And no, it’s not going to be stopped by Pelosi and Boehner – or Roberts and Scalia. It’s going to be stopped by people like you – pressing your state to resist. In fact, Obamacare’s ability to become reality in the long term is like a house of cards. The act is not viable economically and unstable politically. The only way it can gain a foothold at this point is through compliance in the states. Resistance will kill it.
In fact, there are 4 ways that you can resist Obamacare on a state level. Here’s a quick overview of each:
1. Reject the Exchanges. States were “given an option” – run the exchange, partner with the feds on running it, or leave it to DC to figure out. It doesn’t matter what “cards we were dealt” – as some governors are saying. Running an unconstitutional program for the feds is just plain wrong. And the first – and easiest – thing for states to do is to just say no.
Shifting the burden for health insurance exchanges to the feds effectively sabotages the implementation of Obamacare.
The federal government needs states to be complicit to pull this off. Otherwise, these decisions on who was creating exchange wouldn’t even have been included in the first place. The fact of the matter is that DC doesn’t have the resources or the manpower to run these exchanges in every state. Some analysts are saying that they only have the capacity to do so in 30 states, and any more than that will lead towards a collapse of the system.
Right now? Contact your governor and urge him or her to reject the creation of an exchange. Or, get your state representative to introduce a bill banning it. You can even use this bill in states where Governors have made the wrong choice. Make a state exchange illegal with a veto-proof majority and you’ve just made your DC-loving governor irrelevant. You can find model legislation online at tenthamendmentcenter.com/banexchanges
Also, share this short video on the issue from the Goldwater Institute:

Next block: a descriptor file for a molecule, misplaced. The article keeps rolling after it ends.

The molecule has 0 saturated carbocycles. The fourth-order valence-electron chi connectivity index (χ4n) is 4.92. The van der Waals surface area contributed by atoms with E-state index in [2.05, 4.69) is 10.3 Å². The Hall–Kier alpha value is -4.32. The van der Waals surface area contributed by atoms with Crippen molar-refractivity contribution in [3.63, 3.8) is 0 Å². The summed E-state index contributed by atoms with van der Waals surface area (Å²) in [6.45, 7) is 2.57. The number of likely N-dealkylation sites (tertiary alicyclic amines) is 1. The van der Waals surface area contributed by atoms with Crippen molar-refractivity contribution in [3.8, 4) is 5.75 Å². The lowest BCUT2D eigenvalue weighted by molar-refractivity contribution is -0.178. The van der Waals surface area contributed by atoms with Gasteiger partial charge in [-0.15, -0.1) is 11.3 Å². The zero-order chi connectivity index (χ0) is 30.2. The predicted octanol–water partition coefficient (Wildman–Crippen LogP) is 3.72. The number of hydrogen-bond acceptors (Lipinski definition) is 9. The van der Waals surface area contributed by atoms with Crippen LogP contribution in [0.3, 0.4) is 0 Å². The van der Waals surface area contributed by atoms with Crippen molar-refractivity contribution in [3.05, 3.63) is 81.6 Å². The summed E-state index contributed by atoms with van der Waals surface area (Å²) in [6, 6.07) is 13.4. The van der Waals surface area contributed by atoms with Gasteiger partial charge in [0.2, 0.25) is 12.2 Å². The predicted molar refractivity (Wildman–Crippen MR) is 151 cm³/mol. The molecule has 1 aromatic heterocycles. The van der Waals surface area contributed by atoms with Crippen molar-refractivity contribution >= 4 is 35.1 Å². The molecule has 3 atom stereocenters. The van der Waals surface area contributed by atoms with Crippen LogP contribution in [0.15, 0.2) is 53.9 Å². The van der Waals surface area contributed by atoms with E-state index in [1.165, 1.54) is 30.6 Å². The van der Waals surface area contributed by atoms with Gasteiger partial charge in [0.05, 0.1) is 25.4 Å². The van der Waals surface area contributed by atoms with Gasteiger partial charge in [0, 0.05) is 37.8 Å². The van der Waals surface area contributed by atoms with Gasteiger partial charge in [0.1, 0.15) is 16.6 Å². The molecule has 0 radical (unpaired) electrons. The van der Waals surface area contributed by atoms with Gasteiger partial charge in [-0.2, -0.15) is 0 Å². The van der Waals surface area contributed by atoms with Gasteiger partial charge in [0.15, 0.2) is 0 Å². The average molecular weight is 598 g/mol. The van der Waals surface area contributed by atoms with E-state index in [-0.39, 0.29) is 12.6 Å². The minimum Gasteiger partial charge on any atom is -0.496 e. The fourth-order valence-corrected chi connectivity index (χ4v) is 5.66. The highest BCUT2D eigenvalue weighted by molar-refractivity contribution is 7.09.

2. Reject the Medicaid Expansion. During the Obamacare case before the Supreme Court, Rob Natelson and his colleagues at the Independence Institute argued that the law’s provisions forcing the states to expand Medicaid were unconstitutional. Neither the Constitution nor case law, they pointed out, permits the federal government to use federal spending programs to coerce the states. Seven of the nine justices agreed with them, essentially adopting the arguments advanced in their brief.
As a result, the states may consider freely whether or not to accept additional federal funds for the Medicaid expansion. Accepting federal funds might seem to bring the states short-term fiscal benefits. But the fiscal risks of doing so are very great—perhaps eventual bankruptcy. Financial and practical matters aside, helping the federal government run an unconstitutional program by participating in it on a state level is just plain wrong.
Get model legislation for your state HERE.
3. Pass a Health Freedom Act or Amendment. Already passed in more than a dozen states – three of which were in November, well-after the Supreme Court ruled on the Constitutionality of Obamacare, the Health Freedom Act is a powerful step towards the nullification of Obamacare. It is introduced as either standard legislation or as a proposal to your state’s constitution, often requiring a vote of the people.